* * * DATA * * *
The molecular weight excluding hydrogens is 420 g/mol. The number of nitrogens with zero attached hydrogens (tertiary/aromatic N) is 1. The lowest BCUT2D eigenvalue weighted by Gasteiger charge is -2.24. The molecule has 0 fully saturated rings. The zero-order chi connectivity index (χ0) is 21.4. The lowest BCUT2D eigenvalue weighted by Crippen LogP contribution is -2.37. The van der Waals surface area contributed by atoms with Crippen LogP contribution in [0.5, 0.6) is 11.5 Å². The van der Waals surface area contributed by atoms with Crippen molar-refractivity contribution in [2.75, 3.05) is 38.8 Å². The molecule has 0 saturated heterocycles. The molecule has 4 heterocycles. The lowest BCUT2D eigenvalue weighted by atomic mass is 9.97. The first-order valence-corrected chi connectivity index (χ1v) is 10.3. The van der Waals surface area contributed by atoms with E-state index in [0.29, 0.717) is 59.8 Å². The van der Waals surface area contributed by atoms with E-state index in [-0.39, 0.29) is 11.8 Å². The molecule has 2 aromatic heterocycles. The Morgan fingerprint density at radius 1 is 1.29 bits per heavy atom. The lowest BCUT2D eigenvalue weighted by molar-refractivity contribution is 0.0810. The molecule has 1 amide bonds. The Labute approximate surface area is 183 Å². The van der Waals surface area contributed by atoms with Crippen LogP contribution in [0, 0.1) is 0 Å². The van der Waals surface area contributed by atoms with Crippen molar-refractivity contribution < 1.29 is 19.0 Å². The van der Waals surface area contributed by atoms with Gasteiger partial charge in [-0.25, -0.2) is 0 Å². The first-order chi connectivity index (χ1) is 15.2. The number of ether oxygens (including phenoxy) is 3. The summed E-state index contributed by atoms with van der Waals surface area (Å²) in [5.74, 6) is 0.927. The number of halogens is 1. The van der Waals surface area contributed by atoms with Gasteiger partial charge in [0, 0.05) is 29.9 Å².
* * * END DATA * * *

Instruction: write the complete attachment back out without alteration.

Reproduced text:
The molecular weight excluding hydrogens is 420 g/mol. The number of nitrogens with zero attached hydrogens (tertiary/aromatic N) is 1. The lowest BCUT2D eigenvalue weighted by Gasteiger charge is -2.24. The molecule has 0 fully saturated rings. The zero-order chi connectivity index (χ0) is 21.4. The lowest BCUT2D eigenvalue weighted by Crippen LogP contribution is -2.37. The van der Waals surface area contributed by atoms with Crippen LogP contribution in [0.5, 0.6) is 11.5 Å². The van der Waals surface area contributed by atoms with Crippen molar-refractivity contribution in [2.75, 3.05) is 38.8 Å². The molecule has 0 saturated heterocycles. The molecule has 4 heterocycles. The lowest BCUT2D eigenvalue weighted by atomic mass is 9.97. The first-order valence-corrected chi connectivity index (χ1v) is 10.3. The van der Waals surface area contributed by atoms with E-state index in [0.29, 0.717) is 59.8 Å². The van der Waals surface area contributed by atoms with E-state index in [-0.39, 0.29) is 11.8 Å². The molecule has 2 aromatic heterocycles. The Morgan fingerprint density at radius 1 is 1.29 bits per heavy atom. The lowest BCUT2D eigenvalue weighted by molar-refractivity contribution is 0.0810. The molecule has 1 amide bonds. The Labute approximate surface area is 183 Å². The van der Waals surface area contributed by atoms with Crippen LogP contribution in [0, 0.1) is 0 Å². The van der Waals surface area contributed by atoms with Crippen molar-refractivity contribution < 1.29 is 19.0 Å². The van der Waals surface area contributed by atoms with Gasteiger partial charge in [-0.25, -0.2) is 0 Å². The first-order chi connectivity index (χ1) is 15.2. The number of ether oxygens (including phenoxy) is 3. The summed E-state index contributed by atoms with van der Waals surface area (Å²) in [5.74, 6) is 0.927. The number of halogens is 1. The van der Waals surface area contributed by atoms with Gasteiger partial charge in [0, 0.05) is 29.9 Å².